Then I gave a “Meet the Canadian Author” talk and a writing workshop. This was my first experience being translated by Minksook Kim and I stopped in awe to watch and listen. If I ever get back to Korea I hope to have mastered much more of this musical language.
Kathy Stinson and I enjoying traditional pork bbq Yoo-Kyung, our host extraordinaire, took us out to her favourite restaurant so we could try kimchi and pork, grilled right at the table. She also guided us through Namdaemun Market so I could pick up some souvenirs.
Meeting Mr. Lee Jae-jeong, education minister of South Korea
Next day Kathy and I had the privilege of meeting Mr. Jae-jeong Lee, the education minister who is very keen on the Ontario education system. He arranged for Kathy and me to visit Yomnu Elementary School, Kathy talked with grade three students, I presented to grade six.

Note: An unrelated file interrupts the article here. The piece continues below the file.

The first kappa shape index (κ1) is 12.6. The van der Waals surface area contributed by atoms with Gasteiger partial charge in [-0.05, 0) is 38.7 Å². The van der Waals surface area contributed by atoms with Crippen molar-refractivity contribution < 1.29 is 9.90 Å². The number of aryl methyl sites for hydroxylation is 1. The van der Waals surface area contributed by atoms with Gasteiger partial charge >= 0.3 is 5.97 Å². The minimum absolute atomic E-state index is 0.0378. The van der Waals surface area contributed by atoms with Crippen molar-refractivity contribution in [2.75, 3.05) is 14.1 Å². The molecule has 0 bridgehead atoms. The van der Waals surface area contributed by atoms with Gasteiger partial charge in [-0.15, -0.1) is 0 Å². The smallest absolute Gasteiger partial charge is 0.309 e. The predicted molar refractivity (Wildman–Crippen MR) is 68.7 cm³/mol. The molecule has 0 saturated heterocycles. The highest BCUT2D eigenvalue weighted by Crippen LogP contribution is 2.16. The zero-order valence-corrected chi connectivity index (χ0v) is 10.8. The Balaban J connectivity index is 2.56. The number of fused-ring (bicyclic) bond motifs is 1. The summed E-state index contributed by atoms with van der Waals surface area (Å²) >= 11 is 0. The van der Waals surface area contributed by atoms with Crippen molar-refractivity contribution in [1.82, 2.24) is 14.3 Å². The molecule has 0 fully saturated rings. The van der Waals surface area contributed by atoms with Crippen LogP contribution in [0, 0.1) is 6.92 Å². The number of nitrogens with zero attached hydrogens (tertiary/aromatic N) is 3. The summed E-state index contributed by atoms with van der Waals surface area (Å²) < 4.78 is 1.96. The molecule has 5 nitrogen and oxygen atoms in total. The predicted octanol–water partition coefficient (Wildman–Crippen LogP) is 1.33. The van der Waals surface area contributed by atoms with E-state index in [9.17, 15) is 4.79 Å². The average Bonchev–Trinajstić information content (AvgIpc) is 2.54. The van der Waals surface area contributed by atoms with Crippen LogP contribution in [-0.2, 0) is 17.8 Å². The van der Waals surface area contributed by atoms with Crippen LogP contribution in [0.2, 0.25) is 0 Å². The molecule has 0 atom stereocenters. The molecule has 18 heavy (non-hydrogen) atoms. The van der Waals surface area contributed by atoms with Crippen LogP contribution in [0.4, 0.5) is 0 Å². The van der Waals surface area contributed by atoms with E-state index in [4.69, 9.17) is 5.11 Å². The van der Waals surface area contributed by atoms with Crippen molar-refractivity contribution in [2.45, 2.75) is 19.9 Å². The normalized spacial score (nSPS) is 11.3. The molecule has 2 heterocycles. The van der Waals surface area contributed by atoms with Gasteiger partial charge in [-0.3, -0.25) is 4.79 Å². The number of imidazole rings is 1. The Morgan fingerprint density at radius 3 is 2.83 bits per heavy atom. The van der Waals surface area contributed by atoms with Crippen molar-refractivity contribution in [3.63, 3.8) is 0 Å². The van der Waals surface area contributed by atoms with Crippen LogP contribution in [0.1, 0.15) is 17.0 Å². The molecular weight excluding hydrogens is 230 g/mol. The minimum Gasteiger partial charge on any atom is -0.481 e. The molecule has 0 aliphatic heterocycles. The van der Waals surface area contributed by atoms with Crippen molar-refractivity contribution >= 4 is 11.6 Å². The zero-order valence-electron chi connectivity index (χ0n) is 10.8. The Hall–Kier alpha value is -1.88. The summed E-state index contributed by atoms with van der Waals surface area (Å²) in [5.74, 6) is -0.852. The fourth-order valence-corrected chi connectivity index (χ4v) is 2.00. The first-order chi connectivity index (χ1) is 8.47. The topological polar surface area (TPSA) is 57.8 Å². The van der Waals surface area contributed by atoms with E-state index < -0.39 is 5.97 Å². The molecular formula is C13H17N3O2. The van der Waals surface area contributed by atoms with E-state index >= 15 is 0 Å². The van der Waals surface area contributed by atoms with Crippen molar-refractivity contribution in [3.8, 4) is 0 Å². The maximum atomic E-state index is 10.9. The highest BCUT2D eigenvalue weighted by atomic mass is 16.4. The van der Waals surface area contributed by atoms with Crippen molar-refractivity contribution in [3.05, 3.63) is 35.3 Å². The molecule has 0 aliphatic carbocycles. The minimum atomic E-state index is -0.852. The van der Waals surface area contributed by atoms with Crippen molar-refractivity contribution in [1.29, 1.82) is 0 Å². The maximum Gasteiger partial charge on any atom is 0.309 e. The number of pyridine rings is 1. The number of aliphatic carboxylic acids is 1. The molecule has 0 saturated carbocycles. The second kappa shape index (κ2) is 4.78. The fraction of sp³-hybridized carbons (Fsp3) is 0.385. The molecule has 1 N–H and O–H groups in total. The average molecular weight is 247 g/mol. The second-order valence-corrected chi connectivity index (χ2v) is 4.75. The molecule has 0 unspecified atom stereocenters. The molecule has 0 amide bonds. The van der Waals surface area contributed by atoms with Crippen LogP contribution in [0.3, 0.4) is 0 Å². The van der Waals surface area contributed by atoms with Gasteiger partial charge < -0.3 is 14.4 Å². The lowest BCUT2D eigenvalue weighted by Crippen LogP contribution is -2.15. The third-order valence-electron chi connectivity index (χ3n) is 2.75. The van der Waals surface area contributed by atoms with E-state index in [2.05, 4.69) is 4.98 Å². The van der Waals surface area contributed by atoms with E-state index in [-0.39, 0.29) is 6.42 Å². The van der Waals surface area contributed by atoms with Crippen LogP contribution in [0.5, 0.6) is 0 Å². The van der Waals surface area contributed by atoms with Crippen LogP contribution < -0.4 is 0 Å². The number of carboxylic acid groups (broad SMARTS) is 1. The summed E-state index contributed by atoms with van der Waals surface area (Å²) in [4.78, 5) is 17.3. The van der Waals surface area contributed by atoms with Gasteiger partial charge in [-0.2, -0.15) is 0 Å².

Yonmu Elementary School Meeting Grade 6
Then while Kathy visited the Seoul International Book Fair, I visited with students of Gyang Foreign Language High School.
Touring the Goyang Foreign Language High School Campus
I loved these students, they were so attentive. They also insisted on giving me a tour of the campus, practising their English on me.
Next morning I was slated to speak at Seoul Metropolitan Library.
The grounds in front of Seoul Metropolitan Library
Seoul Metropolitan Library
Adults keen on learning creative writing
We never know for sure who we are going to be speaking to when we do a public event. At Seoul Metropolitan Library, I spoke with 50 adults and one young person on creativity. I was also supposed to give out 150 writing tips but I perhaps only gave out five. Translating takes some of the time!
Songa English Library wins the prize for perhaps the most enthusiastic preparation and the liveliest presentation. Ever. Students here prepared detailed posters and flies were stuck on all the walls even in the elevator.
Songpa English Library Poster